What color is sadness?

sadnessSadness feels gray to me. At times it’s an all-encompassing cloud of dirty cotton batting from which I am unable to emerge.  When life brings sadness to my doorstep, it is hard to know how to answer it. Having recently experienced a bout of intense grayness due to the death of my dad, it became necessary to once again acquaint myself with the tried and true strategies. Below are a few thoughts I had…

  • Crying.  I am a truly ugly cry-er – all blotchy, red and twisted during the cry; all blotchy, red and swollen after.  Thankfully, however, in the midst of true grief/sorrow, how it all looks is of very little concern. Crying  —   do it!
  • Don’t forget to eat.  Sadness seems to hollow you out and shroud your desire to take care of yourself.  Having some basic foodstuffs/comfort foods around is a good idea – chicken noodle soup, saltines, fruit, maybe a meatloaf.
  • Invest in some actual facial tissue (Kleenex, etc…).  It is much kinder on a frequently tear-stained face and drippy nose.  Do not rely on toilet tissue or paper towels – OUCH!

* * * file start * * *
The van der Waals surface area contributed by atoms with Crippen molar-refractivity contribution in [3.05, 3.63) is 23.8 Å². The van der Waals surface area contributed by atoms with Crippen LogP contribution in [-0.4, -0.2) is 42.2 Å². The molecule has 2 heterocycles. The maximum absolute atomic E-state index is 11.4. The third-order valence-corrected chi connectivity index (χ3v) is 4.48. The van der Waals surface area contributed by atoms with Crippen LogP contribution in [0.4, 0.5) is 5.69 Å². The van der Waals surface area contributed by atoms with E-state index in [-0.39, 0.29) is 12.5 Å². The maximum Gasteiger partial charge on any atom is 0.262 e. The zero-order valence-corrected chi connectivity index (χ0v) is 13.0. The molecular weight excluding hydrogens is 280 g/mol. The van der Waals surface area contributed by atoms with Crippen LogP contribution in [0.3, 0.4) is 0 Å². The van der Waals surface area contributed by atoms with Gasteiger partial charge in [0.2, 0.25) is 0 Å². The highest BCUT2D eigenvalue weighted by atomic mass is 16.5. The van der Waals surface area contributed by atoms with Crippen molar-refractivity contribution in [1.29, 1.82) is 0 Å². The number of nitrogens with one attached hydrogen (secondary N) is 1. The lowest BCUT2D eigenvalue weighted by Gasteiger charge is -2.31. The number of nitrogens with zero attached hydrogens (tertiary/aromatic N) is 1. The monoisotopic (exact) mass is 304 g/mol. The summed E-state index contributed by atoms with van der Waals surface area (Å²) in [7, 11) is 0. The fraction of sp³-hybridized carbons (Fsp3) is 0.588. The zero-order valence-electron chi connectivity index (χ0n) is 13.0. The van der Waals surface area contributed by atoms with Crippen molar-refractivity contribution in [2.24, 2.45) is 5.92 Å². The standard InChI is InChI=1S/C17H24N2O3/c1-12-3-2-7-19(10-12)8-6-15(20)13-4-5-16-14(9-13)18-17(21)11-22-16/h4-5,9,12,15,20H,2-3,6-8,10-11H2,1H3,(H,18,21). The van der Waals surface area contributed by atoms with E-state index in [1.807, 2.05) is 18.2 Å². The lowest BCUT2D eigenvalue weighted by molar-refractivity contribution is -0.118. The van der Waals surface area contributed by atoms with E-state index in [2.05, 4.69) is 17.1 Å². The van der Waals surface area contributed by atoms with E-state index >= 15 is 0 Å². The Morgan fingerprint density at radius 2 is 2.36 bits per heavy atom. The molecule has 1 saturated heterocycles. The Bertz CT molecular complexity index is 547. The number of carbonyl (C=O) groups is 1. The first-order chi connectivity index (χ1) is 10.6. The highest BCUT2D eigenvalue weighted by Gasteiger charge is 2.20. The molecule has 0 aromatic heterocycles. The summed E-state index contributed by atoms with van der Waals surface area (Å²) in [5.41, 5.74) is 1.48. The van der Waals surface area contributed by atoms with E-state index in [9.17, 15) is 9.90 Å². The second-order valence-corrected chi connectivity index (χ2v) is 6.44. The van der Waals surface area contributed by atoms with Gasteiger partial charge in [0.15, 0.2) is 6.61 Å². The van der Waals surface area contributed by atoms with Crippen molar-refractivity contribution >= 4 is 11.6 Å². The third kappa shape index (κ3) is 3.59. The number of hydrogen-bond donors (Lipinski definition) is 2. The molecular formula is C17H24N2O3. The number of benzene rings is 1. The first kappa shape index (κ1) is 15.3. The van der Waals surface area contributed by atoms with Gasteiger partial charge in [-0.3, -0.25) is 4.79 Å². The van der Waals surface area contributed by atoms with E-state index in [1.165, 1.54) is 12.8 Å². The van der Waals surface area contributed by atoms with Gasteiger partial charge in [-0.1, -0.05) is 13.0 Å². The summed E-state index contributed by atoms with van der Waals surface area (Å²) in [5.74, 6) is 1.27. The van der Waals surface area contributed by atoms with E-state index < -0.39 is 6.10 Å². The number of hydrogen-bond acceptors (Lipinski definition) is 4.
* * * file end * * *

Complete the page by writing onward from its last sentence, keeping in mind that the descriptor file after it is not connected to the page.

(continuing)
• When you feel like it, talk to someone about your sadness.  Regardless of what caused the gray, talking about it can provide some clarity, a release, a sense of not being alone.  Situational sadness is one thing.  For unremitting sadness that prevents day-to-day functioning in the long-term, do not be afraid or embarrassed to ask for additional help (from family doctor, clergy, mental health professional for example).
  • Humor!  This might seem counter-intuitive, but – HOLY COW – it can make a huge dent in the weight of sorrow.  For some reason (and this might just me and probably is) gallows humor can be particularly effective.
  • Try to leave your bed, house, yard if at all possible.  Sitting in a park, walking around a grocery store or visiting the local zoo and seeing life happen around you can take you out of yourself a little and offer a respite from the true work of taking out the gray.
  • If you are a music lover (and even if you aren’t) try turning on some tunes.  All types of music genres can be of assistance – to help you cry, give you energy, make you move, to let you know other people have felt as bad as you are feeling now.  A perennial favorite of mine is the song below (Hang on Little Tomato by Pink Martini – there is a long musical intro and then the singing starts.  It’s nice.).

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